Friday, 14 July 2017

Gingernut Log

We're going for a pudding today. Sorry, a dessert. This one was your mum's go-to recipe for special occasions (such as, say, you're hosting a safari supper for the WI, or Auntie Pat's coming for lunch and she always does chicken a la king and rice with peas in it so you've got standards to live up to).

As vintage recipes dictate, it looks pretty disgusting and is made of a strange array of things that you can find at the local corner shop. This one tastes of nostalgia, cheap booze and  general delight - like Christmas in 1982. Hurrah!

Serves: Up to 8 people

Preparation time: 15 minutes to assemble, at least 1 hour to chill.


1 packet of Gingernut biscuits (give or take a few, because you will obviously have eaten some already as they are the best biscuits ever).
300ml double cream
Some sherry (About a wine glass full. Apparently there are different types of sherry. This is news to me. I went with a cream sherry because it was only £4.99 in Aldi and this is clearly how I choose my alcohol)
Flaked almonds (to decorate)

Note: Some versions of this recipe suggest that you use half sherry and half orange juice. However, I am all for cramming as much alcohol into pudding as possible, so I didn't do that. 


1. Assemble your ingredients and a plate in front of you. Pour the sherry into a dish. You want everything in easy reaching distance.

3. Dunk a gingernut into the sherry, slap a bit of cream on it, then do the same to another one and stick them together. Use a bit of cream to stick them to the plate to keep them upright. Refer to the picture below for a demonstration, ignoring the fucking CAT who is not allowed on the worktop.

Had to remove her from the table approx 20 times during this recipe, washing my hands after picking her up every time. She stank of sherry for the rest of the day.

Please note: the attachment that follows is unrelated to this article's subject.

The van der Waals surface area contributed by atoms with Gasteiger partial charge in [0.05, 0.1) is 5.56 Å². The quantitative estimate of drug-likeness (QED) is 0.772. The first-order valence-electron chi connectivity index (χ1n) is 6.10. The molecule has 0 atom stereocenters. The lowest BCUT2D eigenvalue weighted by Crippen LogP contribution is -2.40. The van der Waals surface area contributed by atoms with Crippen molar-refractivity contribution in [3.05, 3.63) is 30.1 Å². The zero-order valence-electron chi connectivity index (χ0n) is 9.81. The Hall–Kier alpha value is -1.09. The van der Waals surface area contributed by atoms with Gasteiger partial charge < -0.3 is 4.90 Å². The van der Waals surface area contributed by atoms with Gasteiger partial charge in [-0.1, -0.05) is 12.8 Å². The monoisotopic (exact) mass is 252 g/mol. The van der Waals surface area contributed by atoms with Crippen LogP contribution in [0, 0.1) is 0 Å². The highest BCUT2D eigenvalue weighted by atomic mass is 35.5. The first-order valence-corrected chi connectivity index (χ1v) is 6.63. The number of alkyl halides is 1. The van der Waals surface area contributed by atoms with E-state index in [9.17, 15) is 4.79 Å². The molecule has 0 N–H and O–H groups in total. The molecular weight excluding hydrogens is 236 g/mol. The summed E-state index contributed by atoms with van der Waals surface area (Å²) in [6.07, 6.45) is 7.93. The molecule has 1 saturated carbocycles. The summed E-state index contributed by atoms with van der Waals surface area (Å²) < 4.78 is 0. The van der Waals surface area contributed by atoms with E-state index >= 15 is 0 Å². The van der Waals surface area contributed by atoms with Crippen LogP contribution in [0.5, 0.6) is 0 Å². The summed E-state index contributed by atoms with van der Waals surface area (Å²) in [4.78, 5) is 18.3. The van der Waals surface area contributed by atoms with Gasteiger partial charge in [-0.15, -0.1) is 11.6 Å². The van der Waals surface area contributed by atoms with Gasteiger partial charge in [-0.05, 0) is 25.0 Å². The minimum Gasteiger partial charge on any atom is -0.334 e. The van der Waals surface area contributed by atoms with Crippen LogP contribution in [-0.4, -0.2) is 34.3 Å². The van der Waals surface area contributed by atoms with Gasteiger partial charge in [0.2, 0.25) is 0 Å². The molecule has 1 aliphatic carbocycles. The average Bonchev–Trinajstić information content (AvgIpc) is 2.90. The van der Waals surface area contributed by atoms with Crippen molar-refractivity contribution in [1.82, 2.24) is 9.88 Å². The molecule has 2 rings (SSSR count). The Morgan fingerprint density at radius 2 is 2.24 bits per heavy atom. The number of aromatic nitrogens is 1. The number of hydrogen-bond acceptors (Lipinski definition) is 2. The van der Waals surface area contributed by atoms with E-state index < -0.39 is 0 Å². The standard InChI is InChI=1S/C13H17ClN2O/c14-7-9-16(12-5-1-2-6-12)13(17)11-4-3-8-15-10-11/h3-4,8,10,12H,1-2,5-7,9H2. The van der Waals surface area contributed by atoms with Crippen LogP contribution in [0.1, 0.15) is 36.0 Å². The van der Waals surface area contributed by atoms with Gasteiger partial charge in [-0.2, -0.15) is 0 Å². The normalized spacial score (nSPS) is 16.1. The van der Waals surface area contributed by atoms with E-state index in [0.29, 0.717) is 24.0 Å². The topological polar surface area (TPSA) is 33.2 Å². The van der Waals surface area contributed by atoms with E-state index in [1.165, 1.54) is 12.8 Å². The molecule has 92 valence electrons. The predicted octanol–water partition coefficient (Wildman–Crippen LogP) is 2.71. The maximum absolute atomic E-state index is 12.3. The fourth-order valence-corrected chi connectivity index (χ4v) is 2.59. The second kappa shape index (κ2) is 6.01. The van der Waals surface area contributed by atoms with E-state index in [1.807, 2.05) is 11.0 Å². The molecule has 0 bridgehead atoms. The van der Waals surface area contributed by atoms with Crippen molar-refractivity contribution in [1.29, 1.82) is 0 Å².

4. Continue until all of the gingernuts are on the plate, stuck together with cream.

5. Now smother your creation with cream, smoothing it over with a knife.

6. Sprinkle the 'log' (can we all agree not to use the word 'log' in a recipe again?) with flaked almonds and put in the fridge to chill for at least 1 hour. Over time, the biscuits soften and the whole thing turns into a sort of booze infused cakey roulade that you can slice and serve.

I could have left it there, but when reminiscing about this, someone told me that their mum used to use a leftover gingernut to make a face to stick on the front to turn it into a caterpillar (or, more ambitiously, Dougal from The Magic Roundabout). How cute would that be? I tried it. Not very cute at all as it happens. This boss-eyed beast will see you in your nightmares.

Do not serve to Auntie Pat.


  1. Just found this site and am loving it. I remember my Mum making this once for a dinner party mid 1970s, but she sandwiched the biscuits together with raspberry jam, then tipped the sherry carefully over the log and then covered with the cream. I remember it as being delicious, but then I am a 50s child & thought Vesta packet Chow Mein was the height of culinary sophistication.